The Ministry of Lands and Housing had initially offered De Beers P73, 000,000 as the purchase price. However, De Beers countered with P85, 000,000. On negotiation and converging of the minds, the selling price was finally agreed at P79, 000,000.
Auditor General, Pulane Letebele, has expressed discontentment at the worrying and deteriorating state of brigades in the country.
In an audit inspection which was carried out at Tshwaragano Brigade in Gabane, a number of observations showed weaknesses and shortcomings in the conduct of the financial affairs of the institution.
According to Letebele’s report, former students of the brigade had been engaged to carry out maintenance works on the school premises, comprising of painting, tiling, plumbing and electrical works, which covered the period from July 2017 to June 2018.
Although the agreed maintenance period had elapsed, the works had not been completed because of unavailability of funds and this situation had persisted up till the time of inspection in November 2019.
Auditor General says arrangements should have been made in time for funds to be available to complete these relatively minor works even before the works commenced.
Various contractors had been engaged for clearing the bush and for the supply of concrete stones, pit and river sand and hiring equipment for digging the trench towards the construction of an auto mechanics workshop, the report said.
It stated that the cost of services and supplies provided totalled P117 949.80. However, despite the services and the supplies having been paid for, the construction works had not commenced for a long period afterwards, resulting in the trench filling back in.
The audit inquiries had not elicited satisfactory responses as both the institution and the Ministry had not accepted the responsibility for the project, although orders for the provision for the supplies had been made. For their part, the Ministry had stated that they had sub warranted funds for the purchase of porta cabins.
Letebele indicated that it is therefore confusing that a project which is critical to the functioning of an institution such as this one would commence without a well-defined plan.
Furthermore, the accounting and maintenance of records for the supplies items were not of the standard prescribed by the Supplies Regulations and Procedures in that the supplies ledger cards, the main accounting records for Government assets, were not properly maintained for the recording of receipts and issues.
This had resulted in significant discrepancies between physical and ledger balances, while in other instances the supplies items had not been recorded at all.
The report says 24 of the 91 new computers found in the computer laboratory at Kumakwane ABC campus were not recorded anywhere, as were the other computers in the storeroom which could not be counted due to the disorderly storage conditions.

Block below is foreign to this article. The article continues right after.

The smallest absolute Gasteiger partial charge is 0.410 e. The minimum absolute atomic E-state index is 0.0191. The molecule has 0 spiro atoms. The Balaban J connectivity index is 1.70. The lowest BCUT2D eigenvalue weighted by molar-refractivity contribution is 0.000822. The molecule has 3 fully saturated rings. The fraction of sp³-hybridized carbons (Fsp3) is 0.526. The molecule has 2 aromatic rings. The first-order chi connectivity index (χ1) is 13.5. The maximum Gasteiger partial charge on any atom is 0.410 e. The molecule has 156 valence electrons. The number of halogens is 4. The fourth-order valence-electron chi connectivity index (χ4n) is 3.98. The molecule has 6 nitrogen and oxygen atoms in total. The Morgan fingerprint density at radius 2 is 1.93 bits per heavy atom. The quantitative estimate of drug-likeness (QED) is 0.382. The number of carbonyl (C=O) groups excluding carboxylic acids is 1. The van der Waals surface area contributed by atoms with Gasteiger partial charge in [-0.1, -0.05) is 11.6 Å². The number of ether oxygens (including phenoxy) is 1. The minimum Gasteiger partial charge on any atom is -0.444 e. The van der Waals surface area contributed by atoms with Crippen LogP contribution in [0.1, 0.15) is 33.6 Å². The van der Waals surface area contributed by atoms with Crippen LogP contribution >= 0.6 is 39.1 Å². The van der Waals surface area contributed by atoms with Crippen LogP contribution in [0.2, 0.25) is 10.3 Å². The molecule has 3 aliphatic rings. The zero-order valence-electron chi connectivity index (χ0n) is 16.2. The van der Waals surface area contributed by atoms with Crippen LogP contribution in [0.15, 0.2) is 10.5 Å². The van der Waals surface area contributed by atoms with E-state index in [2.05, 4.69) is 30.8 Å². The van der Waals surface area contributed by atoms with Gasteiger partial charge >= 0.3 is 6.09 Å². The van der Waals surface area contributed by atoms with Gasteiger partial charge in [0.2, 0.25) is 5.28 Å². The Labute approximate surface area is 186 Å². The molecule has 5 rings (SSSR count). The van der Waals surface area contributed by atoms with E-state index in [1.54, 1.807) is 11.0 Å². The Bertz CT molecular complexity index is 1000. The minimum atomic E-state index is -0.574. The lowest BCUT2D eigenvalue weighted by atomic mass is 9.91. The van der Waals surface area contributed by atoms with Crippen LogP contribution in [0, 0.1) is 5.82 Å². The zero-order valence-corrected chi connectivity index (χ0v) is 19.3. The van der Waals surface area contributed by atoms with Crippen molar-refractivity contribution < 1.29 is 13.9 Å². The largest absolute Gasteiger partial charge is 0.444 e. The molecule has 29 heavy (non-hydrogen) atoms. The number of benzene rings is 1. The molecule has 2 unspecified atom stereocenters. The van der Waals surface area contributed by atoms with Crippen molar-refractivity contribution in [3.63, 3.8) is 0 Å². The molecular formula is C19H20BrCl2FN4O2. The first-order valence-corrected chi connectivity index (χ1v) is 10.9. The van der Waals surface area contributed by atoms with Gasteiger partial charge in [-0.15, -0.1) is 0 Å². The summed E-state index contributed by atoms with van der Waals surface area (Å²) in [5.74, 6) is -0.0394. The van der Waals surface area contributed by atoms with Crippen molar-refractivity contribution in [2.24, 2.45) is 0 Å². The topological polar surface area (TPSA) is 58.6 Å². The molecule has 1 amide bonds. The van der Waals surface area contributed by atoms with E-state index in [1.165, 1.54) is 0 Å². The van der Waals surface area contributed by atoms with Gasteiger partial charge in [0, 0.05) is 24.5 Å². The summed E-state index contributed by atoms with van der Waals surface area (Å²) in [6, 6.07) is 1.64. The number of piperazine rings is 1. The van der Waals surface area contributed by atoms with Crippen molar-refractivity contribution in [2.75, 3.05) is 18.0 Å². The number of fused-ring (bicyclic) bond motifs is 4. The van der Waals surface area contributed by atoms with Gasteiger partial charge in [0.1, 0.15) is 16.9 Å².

The institution had entered into a contract agreement with a security company for the provision of security services at Tshwaragano Brigade, ABC and Horticulture campuses at Kumakwane for a 2-year period which ended in June 2018, WeekendPost learnt.
After the contract expired in June 2018, an extension was granted till the 30th September 2018. Since then, there has been no security service coverage for the institution to-date. According to Auditor General, in the face of prevailing crimes, it is of paramount importance that government properties be protected by provision of security services at all times.
At Tlokweng Brigade, it was noted that the kitchen staff were working under difficult conditions as the kitchen facilities and equipment, such as the cold room, tilting pot, food warmers and solar power for hot water were dysfunctional. The kitchen roof was leaking and men’s restrooms was not working. All these need to be brought to a reasonable and functional state of repair.
The kitchen staff should use a purpose-designed Rations Ledger for the recording of receipts and issues of foodstuffs to reflect the usage of those items. As far back as 2014 the Department of Buildings and Engineering Services had found that the house occupied by the bursar was uninhabitable on account of structural defects, the report said.
A site visit during the audit had established that the house was indeed unfit for occupation as there were cracks on the walls, power switches were not working and the roof was leaking. On a sadder note, there were a number of finished items of clothing, such as dresses, shirts, and jackets from students’ practical exercises from the Fashion Design Textiles Workshop.
Auditor General shared her take on this, saying: “I have not been able to ascertain the policy on the disposal of products from these practicals. A trace of 103 green acid-proof overalls which had been purchased in August 2018 had indicated that there was no record of these items having been recorded or issued, nor were they available in stock. I was not able to obtain any explanation for this situation.”
Kgatleng brigade was also audited and inspected by Auditor General who observed that the brigade has 26 institutional houses at Bokaa, both old campus and new campus. Some of these houses are very old and dilapidated, with two declared uninhabitable. The condition of the houses is a clear indication of lack of care and maintenance of these properties.
At the time of the audit, there was no contractor engaged for the provision of security guard services at the new campus, after expiry of the previous one in July 2019. It is hoped that steps would be taken to safeguard the security of the premises and government properties against any acts of hooliganism.
In August 2019, there was a break-in at the electrical and at the plumbing maintenance workshops and a number of high value items, such as drilling machines, bolt cutters, spanners and cables, were stolen. The break-in and theft were reported to the police.
“However, at the time of writing this report I was not aware of the outcome of the police investigation, nor of any loss report submitted in terms of the Supplies Regulations and Procedures,” Letebele said.